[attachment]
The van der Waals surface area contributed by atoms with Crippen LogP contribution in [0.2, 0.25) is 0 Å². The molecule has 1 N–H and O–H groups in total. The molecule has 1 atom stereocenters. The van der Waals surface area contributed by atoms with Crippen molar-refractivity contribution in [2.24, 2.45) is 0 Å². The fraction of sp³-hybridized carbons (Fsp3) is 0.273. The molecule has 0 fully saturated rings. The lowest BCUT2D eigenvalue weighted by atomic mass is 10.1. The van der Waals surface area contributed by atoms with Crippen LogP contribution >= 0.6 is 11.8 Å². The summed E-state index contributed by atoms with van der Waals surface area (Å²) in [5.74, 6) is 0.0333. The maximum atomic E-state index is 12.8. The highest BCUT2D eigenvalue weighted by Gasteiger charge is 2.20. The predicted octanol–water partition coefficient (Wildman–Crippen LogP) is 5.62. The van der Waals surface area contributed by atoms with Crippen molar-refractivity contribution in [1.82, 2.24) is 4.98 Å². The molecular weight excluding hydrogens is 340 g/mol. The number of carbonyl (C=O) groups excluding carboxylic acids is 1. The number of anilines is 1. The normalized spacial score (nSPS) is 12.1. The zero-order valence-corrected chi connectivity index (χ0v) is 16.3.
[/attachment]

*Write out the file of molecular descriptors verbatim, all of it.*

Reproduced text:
The van der Waals surface area contributed by atoms with Crippen LogP contribution in [0.2, 0.25) is 0 Å². The molecule has 1 N–H and O–H groups in total. The molecule has 1 atom stereocenters. The van der Waals surface area contributed by atoms with Crippen molar-refractivity contribution in [2.24, 2.45) is 0 Å². The fraction of sp³-hybridized carbons (Fsp3) is 0.273. The molecule has 0 fully saturated rings. The lowest BCUT2D eigenvalue weighted by atomic mass is 10.1. The van der Waals surface area contributed by atoms with Crippen LogP contribution >= 0.6 is 11.8 Å². The summed E-state index contributed by atoms with van der Waals surface area (Å²) in [5.74, 6) is 0.0333. The maximum atomic E-state index is 12.8. The highest BCUT2D eigenvalue weighted by Gasteiger charge is 2.20. The predicted octanol–water partition coefficient (Wildman–Crippen LogP) is 5.62. The van der Waals surface area contributed by atoms with Crippen molar-refractivity contribution in [1.82, 2.24) is 4.98 Å². The molecular weight excluding hydrogens is 340 g/mol. The number of carbonyl (C=O) groups excluding carboxylic acids is 1. The number of anilines is 1. The normalized spacial score (nSPS) is 12.1. The zero-order valence-corrected chi connectivity index (χ0v) is 16.3.